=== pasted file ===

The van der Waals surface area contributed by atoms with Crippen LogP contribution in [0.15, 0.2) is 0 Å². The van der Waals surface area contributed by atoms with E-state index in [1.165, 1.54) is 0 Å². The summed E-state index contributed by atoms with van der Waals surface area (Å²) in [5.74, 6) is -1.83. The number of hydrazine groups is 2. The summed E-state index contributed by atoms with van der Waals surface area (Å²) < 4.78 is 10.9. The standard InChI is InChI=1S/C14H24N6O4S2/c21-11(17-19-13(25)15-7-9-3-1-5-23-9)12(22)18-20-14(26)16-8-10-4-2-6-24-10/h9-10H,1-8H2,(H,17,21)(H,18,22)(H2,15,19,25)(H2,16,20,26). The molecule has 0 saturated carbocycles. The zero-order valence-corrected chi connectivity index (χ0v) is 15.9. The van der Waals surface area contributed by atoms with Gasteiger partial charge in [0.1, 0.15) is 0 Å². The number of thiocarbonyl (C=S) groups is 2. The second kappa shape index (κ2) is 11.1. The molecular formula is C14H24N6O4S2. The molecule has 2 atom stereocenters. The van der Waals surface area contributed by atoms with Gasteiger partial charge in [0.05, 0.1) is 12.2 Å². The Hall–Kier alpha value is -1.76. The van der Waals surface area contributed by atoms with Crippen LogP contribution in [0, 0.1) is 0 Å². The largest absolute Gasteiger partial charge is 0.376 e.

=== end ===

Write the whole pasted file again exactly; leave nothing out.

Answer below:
The van der Waals surface area contributed by atoms with Crippen LogP contribution in [0.15, 0.2) is 0 Å². The van der Waals surface area contributed by atoms with E-state index in [1.165, 1.54) is 0 Å². The summed E-state index contributed by atoms with van der Waals surface area (Å²) in [5.74, 6) is -1.83. The number of hydrazine groups is 2. The summed E-state index contributed by atoms with van der Waals surface area (Å²) < 4.78 is 10.9. The standard InChI is InChI=1S/C14H24N6O4S2/c21-11(17-19-13(25)15-7-9-3-1-5-23-9)12(22)18-20-14(26)16-8-10-4-2-6-24-10/h9-10H,1-8H2,(H,17,21)(H,18,22)(H2,15,19,25)(H2,16,20,26). The molecule has 0 saturated carbocycles. The zero-order valence-corrected chi connectivity index (χ0v) is 15.9. The van der Waals surface area contributed by atoms with Gasteiger partial charge in [0.1, 0.15) is 0 Å². The number of thiocarbonyl (C=S) groups is 2. The second kappa shape index (κ2) is 11.1. The molecular formula is C14H24N6O4S2. The molecule has 2 atom stereocenters. The van der Waals surface area contributed by atoms with Gasteiger partial charge in [0.05, 0.1) is 12.2 Å². The Hall–Kier alpha value is -1.76. The van der Waals surface area contributed by atoms with Crippen LogP contribution in [0, 0.1) is 0 Å². The largest absolute Gasteiger partial charge is 0.376 e.